Q: I have a tentative deal to sell my agency to a trusted industry colleague, but I am concerned about how such a sale would affect my outstanding, six-figure Paycheck Protection Program (PPP) loan, if I go ahead with selling. On the one hand, I have read that Congress may pass a new relief bill providing for automatic forgiveness of all PPP loans under $150,000. On the other hand, if Congress fails to do so, I could be stuck paying it back because my bank loan agreement prohibits me from selling the business without the bank's consent. What are the odds that Congress will act, and if it doesn't, what are my options?
A: There are probably hundreds of travel-business owners facing these questions today. They need answers fairly urgently because they may not be able to hang on much longer.
Many legal and accounting experts are advising that prospective sellers' options are either to postpone the acquisition until there is greater clarity or to plan to repay the entire loan. I realize that such advice is not very useful if you need to act quickly and are short of money.
I would put the chances at 60/40 that Congress will approve automatic forgiveness of loans of less than $150,000. Both parties and houses of Congress favor such a provision, as does the Treasury Department.
However, with so much deadlock and blame-casting before the elections, you can't be certain that anything will pass or be signed by the president. So, you have to look at other options.
As noted in my July 27 Legal Briefs column, "Roadblocks to selling an agency with PPP loan," the Cares Act itself does not prohibit you from selling and being forgiven, but the typical promissory note that PPP loan recipients sign states that a change of ownership is an "event of default," unless the bank consents to the change. A few of my clients have told me that their bank will consent, but most have received no answer at all from their bank.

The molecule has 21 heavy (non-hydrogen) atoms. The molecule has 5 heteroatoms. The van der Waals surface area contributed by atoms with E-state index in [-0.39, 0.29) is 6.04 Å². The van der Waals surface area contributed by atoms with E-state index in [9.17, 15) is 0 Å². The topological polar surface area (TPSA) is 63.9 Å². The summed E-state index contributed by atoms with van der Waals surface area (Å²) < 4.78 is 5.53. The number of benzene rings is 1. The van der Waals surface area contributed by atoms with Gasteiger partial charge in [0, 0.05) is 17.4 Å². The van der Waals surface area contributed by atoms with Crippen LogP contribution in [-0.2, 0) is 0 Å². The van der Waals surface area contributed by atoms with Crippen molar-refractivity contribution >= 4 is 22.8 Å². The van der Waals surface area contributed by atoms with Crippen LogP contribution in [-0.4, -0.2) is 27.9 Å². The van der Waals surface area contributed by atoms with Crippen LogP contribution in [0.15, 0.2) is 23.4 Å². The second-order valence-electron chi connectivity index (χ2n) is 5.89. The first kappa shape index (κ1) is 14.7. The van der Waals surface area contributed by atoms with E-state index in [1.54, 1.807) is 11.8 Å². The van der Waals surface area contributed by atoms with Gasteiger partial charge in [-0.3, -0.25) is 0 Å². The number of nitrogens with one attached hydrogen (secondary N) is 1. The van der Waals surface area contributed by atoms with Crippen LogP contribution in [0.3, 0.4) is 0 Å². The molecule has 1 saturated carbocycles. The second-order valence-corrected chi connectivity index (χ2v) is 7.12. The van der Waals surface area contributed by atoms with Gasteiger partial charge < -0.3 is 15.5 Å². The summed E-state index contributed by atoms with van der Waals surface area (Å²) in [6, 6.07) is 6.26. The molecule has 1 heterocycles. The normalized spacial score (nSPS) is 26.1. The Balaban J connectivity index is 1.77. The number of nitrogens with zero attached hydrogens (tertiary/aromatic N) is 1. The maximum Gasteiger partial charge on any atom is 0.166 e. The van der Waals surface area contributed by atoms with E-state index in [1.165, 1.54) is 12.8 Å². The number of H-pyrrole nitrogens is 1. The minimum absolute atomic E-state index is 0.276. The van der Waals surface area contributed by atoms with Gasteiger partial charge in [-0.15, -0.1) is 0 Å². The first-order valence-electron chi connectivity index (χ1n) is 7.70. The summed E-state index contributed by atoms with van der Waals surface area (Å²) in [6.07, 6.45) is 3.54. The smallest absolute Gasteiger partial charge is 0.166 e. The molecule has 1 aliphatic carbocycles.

Assuming that you can't count on Congress or your bank, you may be able to structure an interim takeover by the buyer without a formal change of ownership. For example, you could appoint the buyer's company as the "manager" of your agency under an agreement that requires it to provide the necessary working capital to keep you afloat until PPP forgiveness is achieved.
Alternatively, you could lease your employees and independent contractors to the buyer in return for the buyer's promise to reimburse you for all payroll and related expenses until PPP forgiveness is achieved. Under both kinds of agreements, you would simultaneously sign an asset or stock-purchase agreement, but you would not close until the PPP loan is forgiven.
Prospective buyers and sellers should realize that there is no guarantee that these kinds of interim agreements will pass muster with banks or the government, so you need to reserve the right to undo them if necessary to obtain forgiveness of the PPP loan.